In February 1988, as the world watched the Calgary Winter Olympics, the youngest child of a middle-class American family, whose father was a law enforcement officer and whose mother was a nurse, headed north to compete for the United States. Dan Jansen had taken up speed skating as a child, inspired by his older sister, Jane. He had become the World Sprint Champion just prior to the Olympics and was heavily favored to bring home at least two gold medals in the 500- and 1000-meter races. Unfortunately for him, on the verge of what should have been his greatest triumph, his beloved older sister was facing her own greatest challenge as she battled leukemia.
A few hours before his first race, he spoke to his sister by phone. However, while he was able to talk to her, she was too weak to answer. After an incredibly courageous fight, she was losing her battle. At the tender age of twenty-seven, she died not long after hearing her brother’s voice. At that moment, I’m sure no one in the world would have blamed him if he had decided to forfeit his events and tend to his grief. He and his family were in mourning, and yet he found the strength to go out onto the ice to compete in his first race, the 500-meter. He fell during the first turn. His first attempt at a gold medal had ended almost before it began. Four days later and still devastated, he somehow found the courage to make it to the starting line a second time for the 1000-meter race. Despite a strong start and what could have been one of the greatest come-back stories of all time, he fell again at the 800-meter mark just shy of the finish line. His dreams of Olympic gold were over.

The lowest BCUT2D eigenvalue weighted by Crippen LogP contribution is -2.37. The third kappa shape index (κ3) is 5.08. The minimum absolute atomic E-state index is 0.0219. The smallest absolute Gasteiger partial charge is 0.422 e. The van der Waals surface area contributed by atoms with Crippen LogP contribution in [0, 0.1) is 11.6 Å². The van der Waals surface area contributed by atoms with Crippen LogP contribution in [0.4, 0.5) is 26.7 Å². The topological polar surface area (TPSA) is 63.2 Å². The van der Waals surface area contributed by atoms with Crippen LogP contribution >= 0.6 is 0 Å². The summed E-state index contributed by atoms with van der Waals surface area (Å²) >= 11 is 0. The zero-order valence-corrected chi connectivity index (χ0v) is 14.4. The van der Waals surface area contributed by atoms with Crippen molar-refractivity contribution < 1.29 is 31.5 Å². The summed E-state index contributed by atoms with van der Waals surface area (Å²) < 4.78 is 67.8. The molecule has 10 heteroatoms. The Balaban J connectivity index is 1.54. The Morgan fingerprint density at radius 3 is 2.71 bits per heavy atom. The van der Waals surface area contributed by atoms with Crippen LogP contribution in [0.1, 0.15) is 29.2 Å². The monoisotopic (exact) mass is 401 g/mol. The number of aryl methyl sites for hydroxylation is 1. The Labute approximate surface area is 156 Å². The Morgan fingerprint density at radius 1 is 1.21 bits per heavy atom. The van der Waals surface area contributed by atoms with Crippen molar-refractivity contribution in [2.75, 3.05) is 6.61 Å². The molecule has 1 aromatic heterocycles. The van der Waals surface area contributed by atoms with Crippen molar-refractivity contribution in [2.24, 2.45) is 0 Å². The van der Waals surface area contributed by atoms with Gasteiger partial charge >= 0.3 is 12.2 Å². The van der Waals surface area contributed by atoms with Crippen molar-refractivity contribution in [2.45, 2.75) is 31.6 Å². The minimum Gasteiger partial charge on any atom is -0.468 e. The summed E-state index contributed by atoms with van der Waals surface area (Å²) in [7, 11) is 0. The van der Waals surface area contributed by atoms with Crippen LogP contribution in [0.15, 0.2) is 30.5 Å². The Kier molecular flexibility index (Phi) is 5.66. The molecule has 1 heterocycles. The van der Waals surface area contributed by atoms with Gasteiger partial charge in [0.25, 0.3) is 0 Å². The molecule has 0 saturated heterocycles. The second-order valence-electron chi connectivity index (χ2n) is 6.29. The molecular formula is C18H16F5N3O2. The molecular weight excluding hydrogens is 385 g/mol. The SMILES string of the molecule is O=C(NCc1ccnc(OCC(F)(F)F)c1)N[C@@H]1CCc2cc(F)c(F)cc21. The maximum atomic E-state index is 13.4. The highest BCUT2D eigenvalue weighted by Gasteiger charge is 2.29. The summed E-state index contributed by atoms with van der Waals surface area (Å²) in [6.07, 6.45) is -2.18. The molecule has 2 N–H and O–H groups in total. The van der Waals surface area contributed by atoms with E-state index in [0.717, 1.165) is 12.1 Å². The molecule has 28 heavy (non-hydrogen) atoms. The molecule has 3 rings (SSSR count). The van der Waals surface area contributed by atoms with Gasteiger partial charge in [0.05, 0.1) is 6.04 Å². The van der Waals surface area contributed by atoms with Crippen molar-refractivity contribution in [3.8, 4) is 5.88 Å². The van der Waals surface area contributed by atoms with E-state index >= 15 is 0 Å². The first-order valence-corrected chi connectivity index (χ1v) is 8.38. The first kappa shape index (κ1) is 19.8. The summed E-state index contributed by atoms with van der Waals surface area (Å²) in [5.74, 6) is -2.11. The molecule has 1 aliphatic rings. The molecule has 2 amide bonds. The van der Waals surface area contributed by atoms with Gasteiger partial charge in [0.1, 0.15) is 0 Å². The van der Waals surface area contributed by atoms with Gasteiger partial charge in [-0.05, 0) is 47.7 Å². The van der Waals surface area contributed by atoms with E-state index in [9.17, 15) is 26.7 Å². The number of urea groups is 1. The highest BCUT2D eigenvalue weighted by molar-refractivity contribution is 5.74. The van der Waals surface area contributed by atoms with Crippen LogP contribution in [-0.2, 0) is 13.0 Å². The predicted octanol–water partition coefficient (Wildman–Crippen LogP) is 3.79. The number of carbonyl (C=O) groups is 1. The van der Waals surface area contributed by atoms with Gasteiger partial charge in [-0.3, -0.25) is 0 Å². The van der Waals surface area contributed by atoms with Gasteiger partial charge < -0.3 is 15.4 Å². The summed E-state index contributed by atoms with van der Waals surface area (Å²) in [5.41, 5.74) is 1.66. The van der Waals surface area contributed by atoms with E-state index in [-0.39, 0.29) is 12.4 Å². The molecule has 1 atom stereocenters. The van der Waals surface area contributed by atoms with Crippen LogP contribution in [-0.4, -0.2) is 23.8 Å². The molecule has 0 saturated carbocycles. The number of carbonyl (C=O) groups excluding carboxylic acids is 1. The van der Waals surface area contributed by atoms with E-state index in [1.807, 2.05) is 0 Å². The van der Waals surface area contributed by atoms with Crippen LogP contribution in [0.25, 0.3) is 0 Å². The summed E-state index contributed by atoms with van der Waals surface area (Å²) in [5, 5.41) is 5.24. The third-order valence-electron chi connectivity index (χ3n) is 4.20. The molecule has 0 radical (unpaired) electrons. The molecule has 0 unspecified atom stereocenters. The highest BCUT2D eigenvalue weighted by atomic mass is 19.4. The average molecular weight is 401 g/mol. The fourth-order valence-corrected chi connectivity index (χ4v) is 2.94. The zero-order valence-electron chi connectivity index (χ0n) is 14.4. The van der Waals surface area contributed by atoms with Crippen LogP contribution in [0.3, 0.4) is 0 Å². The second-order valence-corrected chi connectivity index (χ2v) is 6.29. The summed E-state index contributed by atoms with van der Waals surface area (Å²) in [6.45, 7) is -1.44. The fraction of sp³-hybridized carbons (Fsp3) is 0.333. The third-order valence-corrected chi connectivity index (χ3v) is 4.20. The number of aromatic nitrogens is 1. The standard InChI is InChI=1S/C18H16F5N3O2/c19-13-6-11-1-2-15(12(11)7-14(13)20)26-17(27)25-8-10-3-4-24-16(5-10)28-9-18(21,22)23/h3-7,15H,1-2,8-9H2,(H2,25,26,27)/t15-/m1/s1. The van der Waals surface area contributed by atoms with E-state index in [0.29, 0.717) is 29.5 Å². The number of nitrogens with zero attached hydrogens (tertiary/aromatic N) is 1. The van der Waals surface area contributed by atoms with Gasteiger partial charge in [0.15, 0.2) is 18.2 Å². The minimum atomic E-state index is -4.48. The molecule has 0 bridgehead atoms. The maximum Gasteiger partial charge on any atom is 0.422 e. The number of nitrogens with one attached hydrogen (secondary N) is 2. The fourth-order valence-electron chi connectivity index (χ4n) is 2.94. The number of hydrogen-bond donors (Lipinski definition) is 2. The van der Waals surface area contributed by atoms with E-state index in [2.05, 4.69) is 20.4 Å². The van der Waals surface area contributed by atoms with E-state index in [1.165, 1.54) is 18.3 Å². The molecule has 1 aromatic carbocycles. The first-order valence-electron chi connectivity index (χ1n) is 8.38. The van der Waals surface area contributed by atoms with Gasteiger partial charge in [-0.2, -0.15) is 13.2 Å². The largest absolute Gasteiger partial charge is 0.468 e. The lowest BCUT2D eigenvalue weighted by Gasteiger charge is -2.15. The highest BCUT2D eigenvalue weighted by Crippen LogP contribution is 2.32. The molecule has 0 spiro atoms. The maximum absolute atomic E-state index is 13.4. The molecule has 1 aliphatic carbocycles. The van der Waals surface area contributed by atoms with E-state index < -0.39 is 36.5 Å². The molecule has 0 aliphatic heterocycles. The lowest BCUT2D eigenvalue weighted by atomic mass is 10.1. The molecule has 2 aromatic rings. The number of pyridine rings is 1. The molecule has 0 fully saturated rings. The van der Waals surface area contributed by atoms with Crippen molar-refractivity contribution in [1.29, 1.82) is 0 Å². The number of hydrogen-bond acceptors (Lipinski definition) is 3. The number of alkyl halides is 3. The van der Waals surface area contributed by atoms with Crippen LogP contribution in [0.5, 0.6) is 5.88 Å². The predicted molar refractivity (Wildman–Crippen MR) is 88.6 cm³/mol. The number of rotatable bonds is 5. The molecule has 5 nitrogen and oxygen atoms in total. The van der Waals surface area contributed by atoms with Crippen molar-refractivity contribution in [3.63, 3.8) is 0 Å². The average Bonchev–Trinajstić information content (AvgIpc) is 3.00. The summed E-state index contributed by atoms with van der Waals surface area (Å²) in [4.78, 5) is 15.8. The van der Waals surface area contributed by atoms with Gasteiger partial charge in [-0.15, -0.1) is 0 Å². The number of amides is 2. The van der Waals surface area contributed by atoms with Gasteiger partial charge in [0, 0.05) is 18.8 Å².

And for many athletes, that might have been the end of the story. Even without an Olympic medal, he could have gone home, helped bury his sister, and be remembered as someone who found the inner strength to keep trying in the face of incredible pain and suffering. He was still a hero. But the story didn’t end there. Over the next four years, he managed to keep his spot as one of the top speed skaters in the world, and in 1992, he had a second opportunity to achieve his dream at the Albertville Olympics. He finished 8th in the 500-meter race and a disappointing 26th in the 1000-meters.